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GLEN-ALMAIN ; OR, THE NARROW GLEN.

In this still place, remote from men,
Sleeps Ossian, in the Narrow Glen;
In this still place, where murmurs on
But one meek streamlet, only one :
He sang of battles, and the breath
Of stormy war, and violent death;
And should, methinks, when all was past,
Have rightfully been laid at last
Where rocks were rudely heaped, and rent
As by a spirit turbulent ;
Where sights were rough, and sounds were wild,
And everything unreconciled ;
In some complaining, dim retreat,
For fear and melancholy meet ;
But this is calm ; there cannot be
A more entire tranquillity.

Does then the bard sleep here indeed ?
Or is it but a groundless creed ?
What matters it ?-I blame them not
Whose fancy in this only spot
Was moved ; and in this way expressed
Their notion of its perfect rest.
A convent, even a hermit's cell
Would break the silence of this dell :
It is not quiet, is not ease;
But something deeper far than these :

The separation that is here
Is of the grave : and of austere
Yet happy feelings of the dead :
And, therefore, was it rightly said
That Ossian, last of all his race,
Lies buried in this lonely place.

TO A HIGHLAND GIRL.

( At Inversnaid, upon Loch Lomond.)

Sweet Highland Girl, a very shower
Of beauty is thy earthly dower !
Twice seven consenting years have shed
Their utmost bounty on thy head :
And these gray rocks; this household lawn;
These trees, a veil just half withdrawn ;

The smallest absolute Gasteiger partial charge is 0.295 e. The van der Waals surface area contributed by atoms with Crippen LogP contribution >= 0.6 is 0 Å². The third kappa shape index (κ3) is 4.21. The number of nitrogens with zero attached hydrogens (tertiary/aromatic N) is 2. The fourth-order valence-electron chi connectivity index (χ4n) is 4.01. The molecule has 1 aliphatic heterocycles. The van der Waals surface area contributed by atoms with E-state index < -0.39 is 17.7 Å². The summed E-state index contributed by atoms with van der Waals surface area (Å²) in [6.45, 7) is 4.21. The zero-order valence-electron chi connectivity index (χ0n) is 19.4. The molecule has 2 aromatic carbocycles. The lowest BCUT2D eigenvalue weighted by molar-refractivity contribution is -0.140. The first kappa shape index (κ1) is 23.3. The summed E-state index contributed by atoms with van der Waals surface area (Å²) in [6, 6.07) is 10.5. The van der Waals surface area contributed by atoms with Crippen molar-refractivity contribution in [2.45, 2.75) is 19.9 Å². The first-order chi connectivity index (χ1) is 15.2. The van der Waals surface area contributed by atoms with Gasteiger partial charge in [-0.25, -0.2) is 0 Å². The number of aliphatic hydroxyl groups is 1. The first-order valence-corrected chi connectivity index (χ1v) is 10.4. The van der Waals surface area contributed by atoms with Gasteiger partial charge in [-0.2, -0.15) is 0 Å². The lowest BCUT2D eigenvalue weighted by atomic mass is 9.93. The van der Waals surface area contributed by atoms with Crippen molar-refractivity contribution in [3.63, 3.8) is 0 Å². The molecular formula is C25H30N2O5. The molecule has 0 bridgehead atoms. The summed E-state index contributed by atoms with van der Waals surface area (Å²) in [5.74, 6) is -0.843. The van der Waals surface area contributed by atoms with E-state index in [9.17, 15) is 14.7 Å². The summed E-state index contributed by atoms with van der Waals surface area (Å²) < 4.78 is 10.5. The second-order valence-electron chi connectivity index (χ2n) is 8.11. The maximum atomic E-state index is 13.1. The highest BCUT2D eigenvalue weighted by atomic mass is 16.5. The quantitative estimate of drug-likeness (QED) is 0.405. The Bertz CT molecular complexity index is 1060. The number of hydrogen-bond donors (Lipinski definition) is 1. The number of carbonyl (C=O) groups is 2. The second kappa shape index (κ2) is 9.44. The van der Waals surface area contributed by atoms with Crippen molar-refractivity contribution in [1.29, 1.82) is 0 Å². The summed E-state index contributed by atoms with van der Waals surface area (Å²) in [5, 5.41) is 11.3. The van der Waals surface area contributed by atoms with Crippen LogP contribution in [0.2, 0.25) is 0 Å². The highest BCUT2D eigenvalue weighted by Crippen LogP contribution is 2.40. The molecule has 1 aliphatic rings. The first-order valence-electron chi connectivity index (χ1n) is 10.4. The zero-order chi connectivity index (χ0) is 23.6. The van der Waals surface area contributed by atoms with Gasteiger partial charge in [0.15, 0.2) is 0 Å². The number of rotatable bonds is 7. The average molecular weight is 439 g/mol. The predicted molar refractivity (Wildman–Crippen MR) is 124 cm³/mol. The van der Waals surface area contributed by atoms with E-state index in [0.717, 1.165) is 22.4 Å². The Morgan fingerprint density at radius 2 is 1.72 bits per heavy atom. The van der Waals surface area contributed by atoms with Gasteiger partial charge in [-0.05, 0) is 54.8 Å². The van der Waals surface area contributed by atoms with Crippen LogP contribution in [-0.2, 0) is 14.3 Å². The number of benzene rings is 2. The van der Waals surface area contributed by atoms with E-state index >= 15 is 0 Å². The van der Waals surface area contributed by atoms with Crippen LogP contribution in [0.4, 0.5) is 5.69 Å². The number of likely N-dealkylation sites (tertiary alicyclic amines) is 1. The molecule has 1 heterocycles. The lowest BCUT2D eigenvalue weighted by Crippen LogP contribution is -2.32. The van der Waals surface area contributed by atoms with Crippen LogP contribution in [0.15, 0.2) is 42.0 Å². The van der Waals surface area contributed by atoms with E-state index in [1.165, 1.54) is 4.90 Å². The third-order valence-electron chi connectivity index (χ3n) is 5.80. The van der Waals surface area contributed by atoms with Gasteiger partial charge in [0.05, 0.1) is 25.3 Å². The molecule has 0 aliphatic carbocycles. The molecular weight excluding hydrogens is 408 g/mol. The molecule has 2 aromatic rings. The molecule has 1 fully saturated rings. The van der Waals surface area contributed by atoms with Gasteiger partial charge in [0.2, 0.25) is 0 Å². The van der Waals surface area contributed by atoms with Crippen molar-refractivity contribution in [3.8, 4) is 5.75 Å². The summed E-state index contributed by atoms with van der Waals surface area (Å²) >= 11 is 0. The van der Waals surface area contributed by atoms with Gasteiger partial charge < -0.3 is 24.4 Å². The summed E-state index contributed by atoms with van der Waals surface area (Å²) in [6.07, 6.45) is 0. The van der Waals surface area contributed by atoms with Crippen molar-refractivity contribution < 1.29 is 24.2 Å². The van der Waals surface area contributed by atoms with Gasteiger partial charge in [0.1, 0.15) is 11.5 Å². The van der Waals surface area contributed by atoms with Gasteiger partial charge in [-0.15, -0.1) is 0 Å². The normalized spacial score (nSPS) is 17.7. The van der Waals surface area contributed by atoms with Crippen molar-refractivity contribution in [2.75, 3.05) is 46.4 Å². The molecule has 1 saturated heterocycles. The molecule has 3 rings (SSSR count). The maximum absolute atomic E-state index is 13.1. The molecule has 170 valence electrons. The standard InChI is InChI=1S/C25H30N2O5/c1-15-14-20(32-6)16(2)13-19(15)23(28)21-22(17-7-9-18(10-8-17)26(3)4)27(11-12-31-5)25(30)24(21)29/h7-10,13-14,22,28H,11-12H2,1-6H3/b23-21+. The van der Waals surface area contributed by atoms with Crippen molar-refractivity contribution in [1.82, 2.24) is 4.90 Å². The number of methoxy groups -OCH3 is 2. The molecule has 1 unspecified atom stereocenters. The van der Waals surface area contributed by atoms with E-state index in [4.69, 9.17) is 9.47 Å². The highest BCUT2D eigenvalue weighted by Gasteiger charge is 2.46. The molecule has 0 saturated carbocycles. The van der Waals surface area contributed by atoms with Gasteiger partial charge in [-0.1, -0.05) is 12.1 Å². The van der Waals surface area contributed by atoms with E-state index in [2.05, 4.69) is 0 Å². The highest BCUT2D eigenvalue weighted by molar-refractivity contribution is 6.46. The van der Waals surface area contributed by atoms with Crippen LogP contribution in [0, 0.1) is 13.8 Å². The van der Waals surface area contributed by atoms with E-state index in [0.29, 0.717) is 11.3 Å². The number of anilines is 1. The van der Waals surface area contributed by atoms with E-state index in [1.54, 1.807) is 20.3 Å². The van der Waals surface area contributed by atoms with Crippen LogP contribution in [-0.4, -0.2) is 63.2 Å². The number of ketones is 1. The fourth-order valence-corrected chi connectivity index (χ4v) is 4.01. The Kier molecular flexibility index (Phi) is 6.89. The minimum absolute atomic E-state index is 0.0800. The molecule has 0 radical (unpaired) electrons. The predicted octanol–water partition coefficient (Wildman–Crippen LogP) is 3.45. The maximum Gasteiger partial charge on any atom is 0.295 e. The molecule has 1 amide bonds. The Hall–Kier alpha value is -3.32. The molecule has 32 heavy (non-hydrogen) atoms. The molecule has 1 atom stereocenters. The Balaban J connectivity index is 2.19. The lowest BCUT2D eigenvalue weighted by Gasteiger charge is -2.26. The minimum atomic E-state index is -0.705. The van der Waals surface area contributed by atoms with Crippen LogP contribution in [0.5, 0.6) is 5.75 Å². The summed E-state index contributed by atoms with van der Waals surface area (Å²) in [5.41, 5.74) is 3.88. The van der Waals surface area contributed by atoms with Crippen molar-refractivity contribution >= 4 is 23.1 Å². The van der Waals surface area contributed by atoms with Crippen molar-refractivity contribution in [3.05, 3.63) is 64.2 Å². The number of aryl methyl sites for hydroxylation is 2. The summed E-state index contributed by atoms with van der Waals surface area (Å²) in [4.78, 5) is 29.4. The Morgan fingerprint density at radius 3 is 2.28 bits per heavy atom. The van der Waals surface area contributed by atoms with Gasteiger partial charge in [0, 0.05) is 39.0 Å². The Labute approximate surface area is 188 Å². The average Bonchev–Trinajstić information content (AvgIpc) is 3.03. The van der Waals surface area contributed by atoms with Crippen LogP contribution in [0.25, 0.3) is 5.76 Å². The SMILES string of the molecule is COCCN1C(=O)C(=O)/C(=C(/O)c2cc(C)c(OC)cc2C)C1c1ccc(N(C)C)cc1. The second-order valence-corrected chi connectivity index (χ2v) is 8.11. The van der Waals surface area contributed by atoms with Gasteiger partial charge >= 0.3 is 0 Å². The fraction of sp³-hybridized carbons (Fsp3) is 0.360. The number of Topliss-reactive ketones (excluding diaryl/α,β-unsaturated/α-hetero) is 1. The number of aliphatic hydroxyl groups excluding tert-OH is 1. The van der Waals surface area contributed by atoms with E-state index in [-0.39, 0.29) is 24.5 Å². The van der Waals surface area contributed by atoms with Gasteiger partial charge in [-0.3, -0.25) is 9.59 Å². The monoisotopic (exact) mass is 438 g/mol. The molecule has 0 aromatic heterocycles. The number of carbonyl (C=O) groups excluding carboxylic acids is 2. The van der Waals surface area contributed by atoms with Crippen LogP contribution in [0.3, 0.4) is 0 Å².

Th fall of water, that doth make
A murmur near the silent lake;
This little bay, a quiet road,
That holds in shelter thy abode ;
In truth, together do ye seem
Like something fashioned in a dream;
Such forms as from their covert peep
When earthly cares are laid asleep !
Yet dream and vision as thou art,
I bless thee with a human heart !
God shield thee to thy latest years !
I neither know thee nor thy peers ;
And yet my eyes are fill'd with tears.

With earnest feeling I shall pray
For thee when I am far away :
For never saw I mien or face,
In which more plainly I could trace

Benignity and home-bred sense
Ripening in perfect innocence.
Here, scattered like a random seed,
Remote from men, thou dost not need
The embarrassed look of shy distress,
And maidenly shamefacedness;
Thou wearest upon thy forehead clear
The freedom of a mountaineer,
A face with gladness overspread !
Sweet looks, by human kindness bred I
And seemliness complete, that sways
Thy courtesies, about thee plays;
With no restraint but such as springs
From quick and eager visitings
Of thoughts that lie beyond the reach
Of thy few words of English speech ;
A bondage sweetly brooked, a strife
That gives thy gestures grace and life !
So have I, not unmoved in mind,
Seen birds of tempest-loving kind,
Thus beating up against the wind.

What hand but would a garland cull
For thee, who art so beautiful ?
Oh, happy pleasure ! here to dwell
Beside thee in some heathy dell;
Adopt your homely ways and dress,
A shepherd, thou a shepherdess !
But I could frame a wish for thee
More like a grave reality :
Thou art to me but as a wave
Of the wild sea ; and I would have

Some claim upon thee, if I could,
Though but of common neighbourhood.
What joy to hear thee, and to see !
Thy elder brother I would be,
Thy father, anything to thee !

Now thanks to Heaven ! that of its grace
Hath led me to this lonely place.
Joy have I had ; and going hence
I bear away my recompence.
In spots like these it is we prize
Our memory, feel that she hath eyes;
Then, why should I be loath to stir ?
I feel this place was made for her ;
To give new pleasures like the past,
Continued long as life shall last.
Nor am I loath, though pleased at heart,
Sweet Highland girl ! from thee to part ;
For I, methinks, till I grow old,
As fair before me shall behold,
As I do now, the cabin small,
The lake, the bay, the waterfall ;
And thee, the spirit of them all !

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